Marine Security in the Gulf of Guinea

Why is it important that the region is effectively policed?

The Gulf of Guinea is a vital zone to the international shipping industry, and maintaining its security is in the interests of all African countries and their economies. Just in the Western area of the Gulf of Guinea, the ports count 140 million tonnes of merchandise passing through them a year, and the coastline of the Gulf measures 6000 km from Senegal to Angola.

This zone is not only a goldmine for shipowners, but also for pirates, traffickers, illegal fishing in highly productive waters, and terrorist risks. Therefore, governments in Western Africa are keen to continue in their joint efforts to combat these threats in the Gulf.

How are these threats being managed today?

The Yaoundé process is the latest cooperative scheme in West Africa designed to minimise the security risks in the Gulf of Guinea. This involves navies and armed forces as well as agencies and organisations in each of the 17 countries of the Gulf of Guinea. Technology has been developed to help to track and intercept suspect vessels, and to monitor all activity in the waters across the Gulf.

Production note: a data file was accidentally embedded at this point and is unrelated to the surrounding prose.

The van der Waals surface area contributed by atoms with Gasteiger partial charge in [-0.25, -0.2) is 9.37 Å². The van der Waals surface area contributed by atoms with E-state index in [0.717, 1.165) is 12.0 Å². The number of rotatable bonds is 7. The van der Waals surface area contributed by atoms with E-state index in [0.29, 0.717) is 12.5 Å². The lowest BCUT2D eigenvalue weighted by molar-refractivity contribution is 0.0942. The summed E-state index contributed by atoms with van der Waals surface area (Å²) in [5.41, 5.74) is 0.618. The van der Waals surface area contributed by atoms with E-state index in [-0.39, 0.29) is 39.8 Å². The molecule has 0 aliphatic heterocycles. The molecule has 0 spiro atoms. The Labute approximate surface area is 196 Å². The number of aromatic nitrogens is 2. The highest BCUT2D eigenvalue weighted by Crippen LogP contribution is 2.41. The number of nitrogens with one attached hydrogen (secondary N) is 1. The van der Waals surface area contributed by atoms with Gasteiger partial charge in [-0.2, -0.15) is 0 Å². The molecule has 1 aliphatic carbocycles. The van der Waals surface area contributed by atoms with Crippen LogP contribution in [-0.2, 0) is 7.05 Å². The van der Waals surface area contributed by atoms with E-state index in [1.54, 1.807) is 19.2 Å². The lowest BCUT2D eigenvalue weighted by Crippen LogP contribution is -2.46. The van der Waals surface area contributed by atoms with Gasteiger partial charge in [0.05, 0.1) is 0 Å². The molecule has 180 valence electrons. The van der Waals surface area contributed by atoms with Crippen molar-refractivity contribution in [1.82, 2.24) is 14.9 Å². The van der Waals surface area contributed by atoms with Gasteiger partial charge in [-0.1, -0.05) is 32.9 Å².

There has also been significant investment and improvements made to the naval forces of the states contributing to the Gulf’s protection.

The Yaoundé process therefore has a lot of international support including that of the European Union, led by the French and their Navy. This support has been continuously in place since the start of a similar development, Operation Corymbe, in 1990.

How effective are these operations?

The African and French navies are reported to be acting very efficiently and effectively together, carrying out patrols and interception exercises. The Yaoundé process has significantly aided the protection of the waters in the Gulf of Guinea, as well as the relationship between the armed forces and related organisations of France and Africa.

Source: Mer et Marine Maritime News

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